Most women take one week off work. Women with more physically demanding jobs may need a little bit more time off. I ask you not to do anything that makes your heart pound, or makes your sweat, for two weeks. This is to minimize the risk of post-operative bleeding or muscle damage. After two weeks you can work back into your normal exercise activities, using how you feel as a guide.
We ask you to return to the office for check-ups 3-4 times in the first month, then usually at 2 months, 6 months, and a year after surgery. It is important to have a breast exam by a doctor comfortable feeling breasts with implants at least once a year. For this reason, I ask my patients to return annually for a no-cost breast exam. In this way, I can check the breast tissue itself as well as evaluate the implants. If you choose silicone implants, then I can also arrange for implant imaging (once you’re about 5 years out), to make sure your implants are doing well.
Can I breast feed after augmentation?
In a perfect world, you would wait until after you had finished child-bearing before undergoing breast augmentation. We all know that pregnancy and breast feeding can change the size and shape of the breasts. Most women can successfully breast feed after augmentation. The implant is separated from the breast tissue by the pectoral muscle, so it has no effect on breast milk. Once you finish breast feeding completely, you may notice a change in the appearance of the breasts. I always warn women who have not yet had children, or those who might have another child after augmentation, that they might require some “maintenance work” on the breasts, if they don’t like what they see after finishing their child-bearing.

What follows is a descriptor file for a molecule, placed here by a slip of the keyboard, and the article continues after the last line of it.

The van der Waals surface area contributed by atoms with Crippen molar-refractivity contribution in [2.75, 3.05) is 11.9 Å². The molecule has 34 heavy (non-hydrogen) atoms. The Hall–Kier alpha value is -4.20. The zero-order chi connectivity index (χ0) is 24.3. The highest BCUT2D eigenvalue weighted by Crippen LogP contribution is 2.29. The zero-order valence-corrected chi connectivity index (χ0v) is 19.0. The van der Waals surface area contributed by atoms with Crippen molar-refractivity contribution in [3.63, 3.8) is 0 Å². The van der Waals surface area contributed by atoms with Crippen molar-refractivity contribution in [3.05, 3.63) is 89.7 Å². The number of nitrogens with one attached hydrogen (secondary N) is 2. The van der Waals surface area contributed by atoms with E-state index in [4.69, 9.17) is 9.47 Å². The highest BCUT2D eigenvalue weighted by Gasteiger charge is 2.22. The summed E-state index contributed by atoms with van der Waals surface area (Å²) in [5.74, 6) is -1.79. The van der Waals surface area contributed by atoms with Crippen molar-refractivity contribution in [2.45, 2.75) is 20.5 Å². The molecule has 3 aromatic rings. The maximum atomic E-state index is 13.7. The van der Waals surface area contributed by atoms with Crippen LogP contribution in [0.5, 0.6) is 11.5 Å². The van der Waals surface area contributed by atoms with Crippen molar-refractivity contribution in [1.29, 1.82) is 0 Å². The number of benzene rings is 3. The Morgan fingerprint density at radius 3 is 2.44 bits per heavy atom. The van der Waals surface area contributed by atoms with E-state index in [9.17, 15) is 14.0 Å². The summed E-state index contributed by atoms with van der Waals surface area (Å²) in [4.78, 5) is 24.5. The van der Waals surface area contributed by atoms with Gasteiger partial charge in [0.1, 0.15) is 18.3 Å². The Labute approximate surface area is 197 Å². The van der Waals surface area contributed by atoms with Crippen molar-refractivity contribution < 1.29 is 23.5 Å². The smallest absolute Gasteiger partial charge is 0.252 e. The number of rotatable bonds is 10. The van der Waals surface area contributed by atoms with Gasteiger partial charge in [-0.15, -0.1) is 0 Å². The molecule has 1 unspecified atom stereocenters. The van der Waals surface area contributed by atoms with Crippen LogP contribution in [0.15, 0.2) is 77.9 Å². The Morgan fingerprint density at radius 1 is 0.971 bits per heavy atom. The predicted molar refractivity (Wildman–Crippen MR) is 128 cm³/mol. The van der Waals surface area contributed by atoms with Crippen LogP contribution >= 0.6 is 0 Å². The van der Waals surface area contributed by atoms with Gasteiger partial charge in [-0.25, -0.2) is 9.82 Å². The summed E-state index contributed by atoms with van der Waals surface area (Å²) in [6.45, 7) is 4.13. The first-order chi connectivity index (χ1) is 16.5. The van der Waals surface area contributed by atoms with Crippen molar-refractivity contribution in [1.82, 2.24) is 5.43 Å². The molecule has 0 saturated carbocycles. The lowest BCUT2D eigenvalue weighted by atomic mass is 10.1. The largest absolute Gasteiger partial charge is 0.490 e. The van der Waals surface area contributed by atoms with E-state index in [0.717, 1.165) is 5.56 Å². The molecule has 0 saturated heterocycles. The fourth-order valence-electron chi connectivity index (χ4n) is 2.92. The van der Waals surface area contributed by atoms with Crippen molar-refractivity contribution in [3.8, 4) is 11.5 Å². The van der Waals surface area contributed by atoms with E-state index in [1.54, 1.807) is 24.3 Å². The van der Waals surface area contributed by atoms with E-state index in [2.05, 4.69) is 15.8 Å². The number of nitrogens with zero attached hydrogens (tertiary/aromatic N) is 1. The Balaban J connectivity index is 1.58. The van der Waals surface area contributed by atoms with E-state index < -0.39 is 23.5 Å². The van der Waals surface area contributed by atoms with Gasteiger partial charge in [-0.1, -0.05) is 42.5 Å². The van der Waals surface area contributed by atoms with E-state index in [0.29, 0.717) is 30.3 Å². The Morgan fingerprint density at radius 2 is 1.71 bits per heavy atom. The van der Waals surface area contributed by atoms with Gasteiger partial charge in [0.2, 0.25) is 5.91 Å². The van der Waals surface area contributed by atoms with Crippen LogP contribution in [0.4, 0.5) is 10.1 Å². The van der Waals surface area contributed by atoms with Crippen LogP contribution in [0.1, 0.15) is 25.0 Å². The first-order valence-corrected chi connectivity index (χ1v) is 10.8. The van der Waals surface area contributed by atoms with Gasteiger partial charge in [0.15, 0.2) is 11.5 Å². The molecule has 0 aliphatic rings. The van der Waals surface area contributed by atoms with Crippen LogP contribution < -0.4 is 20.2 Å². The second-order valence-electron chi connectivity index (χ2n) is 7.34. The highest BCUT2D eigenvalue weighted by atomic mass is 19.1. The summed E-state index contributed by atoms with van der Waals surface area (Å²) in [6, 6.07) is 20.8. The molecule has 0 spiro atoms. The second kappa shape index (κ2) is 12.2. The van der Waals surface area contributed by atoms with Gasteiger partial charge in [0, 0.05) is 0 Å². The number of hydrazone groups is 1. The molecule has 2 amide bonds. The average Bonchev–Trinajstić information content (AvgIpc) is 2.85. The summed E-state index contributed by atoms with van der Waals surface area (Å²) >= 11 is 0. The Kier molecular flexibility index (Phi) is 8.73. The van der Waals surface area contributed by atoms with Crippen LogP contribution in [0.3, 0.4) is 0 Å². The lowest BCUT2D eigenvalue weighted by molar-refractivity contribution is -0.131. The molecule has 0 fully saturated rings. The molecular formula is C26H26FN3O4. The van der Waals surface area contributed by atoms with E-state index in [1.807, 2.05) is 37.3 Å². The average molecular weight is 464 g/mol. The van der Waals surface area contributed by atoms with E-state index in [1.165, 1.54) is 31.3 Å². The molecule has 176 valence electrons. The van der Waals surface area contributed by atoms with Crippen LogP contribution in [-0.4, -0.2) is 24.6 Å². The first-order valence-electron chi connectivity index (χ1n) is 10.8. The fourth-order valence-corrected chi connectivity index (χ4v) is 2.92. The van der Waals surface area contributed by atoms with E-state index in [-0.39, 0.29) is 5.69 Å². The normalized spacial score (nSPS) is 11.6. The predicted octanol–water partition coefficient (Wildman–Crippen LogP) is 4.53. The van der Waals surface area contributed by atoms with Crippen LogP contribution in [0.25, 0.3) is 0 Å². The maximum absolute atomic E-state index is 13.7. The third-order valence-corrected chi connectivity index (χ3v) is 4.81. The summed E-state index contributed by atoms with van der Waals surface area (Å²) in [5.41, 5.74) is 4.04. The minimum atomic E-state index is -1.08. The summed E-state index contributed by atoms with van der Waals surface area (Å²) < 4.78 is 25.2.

What about mammography?